Once the public knows what’s going on, I think it’s going to be a lot more difficult for these self-interested people to make decisions on the readers’ behalf that are really not in their readers’ interests.

TNW: Do you think there is still space for ethical blogging, reporting and PR? What does it take to change the system?

RH: First and foremost it takes awareness. My hope with the book was to show people just how broken the system is. We can talk all day about how great citizen journalism is and how wonderful it is that the general populace is having a say in the media conversation. But I think we need to realize how dangerous a money-driven media system largely based on pageviews can be to actually informing the populace.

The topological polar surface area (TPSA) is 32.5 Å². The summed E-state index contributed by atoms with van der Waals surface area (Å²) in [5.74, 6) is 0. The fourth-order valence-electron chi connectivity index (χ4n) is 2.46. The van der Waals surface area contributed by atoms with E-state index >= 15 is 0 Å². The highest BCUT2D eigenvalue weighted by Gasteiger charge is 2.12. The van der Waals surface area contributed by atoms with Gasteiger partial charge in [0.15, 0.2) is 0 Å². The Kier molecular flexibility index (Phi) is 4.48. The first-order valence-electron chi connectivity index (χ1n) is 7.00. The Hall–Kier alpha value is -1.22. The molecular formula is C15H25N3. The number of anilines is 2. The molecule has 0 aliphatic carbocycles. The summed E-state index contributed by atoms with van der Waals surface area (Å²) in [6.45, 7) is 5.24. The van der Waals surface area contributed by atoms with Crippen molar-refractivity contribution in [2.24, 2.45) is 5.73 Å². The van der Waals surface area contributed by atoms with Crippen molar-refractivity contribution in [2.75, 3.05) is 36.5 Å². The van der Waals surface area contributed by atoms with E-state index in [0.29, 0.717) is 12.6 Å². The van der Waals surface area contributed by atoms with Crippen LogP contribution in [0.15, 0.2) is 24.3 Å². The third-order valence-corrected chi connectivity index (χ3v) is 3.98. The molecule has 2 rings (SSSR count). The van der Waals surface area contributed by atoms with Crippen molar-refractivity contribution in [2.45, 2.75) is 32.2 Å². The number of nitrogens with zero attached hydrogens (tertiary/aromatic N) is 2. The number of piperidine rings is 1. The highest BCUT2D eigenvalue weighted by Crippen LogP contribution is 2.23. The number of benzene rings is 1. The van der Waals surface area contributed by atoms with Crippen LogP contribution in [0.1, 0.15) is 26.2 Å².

I certainly think there is still space for ethical blogging and reporting. There are many, many great blogs in Brazil and elsewhere doing serious, reasoned reporting. But too often these blogs and writers are drowned out by the cacophony of slideshows and sensationalism often called the news now.

TNW: How are you applying what you have learned working with authors and brands to the promotion of your own book?

RH: I learned to really promote and market a book properly you have to start early. There is NOTHING an author can do that will make a huge difference upon launch. Their fate is sealed way earlier in the process (as they say, the game is won in the gym before the game even starts). The authors whose books blow up didn’t approach marketing as some few-week final phase they begin long after they submitted the manuscript. Authors who weld their marketing angles into the first structure of the book and thing about how to sell it and make people talk AS they are writing are the ones who win. I realized this and so I worked to seamlessly incorporate these tactics into my book (without changing the message or the integrity) and to think about marketing/sales from a vertically integrated mindset.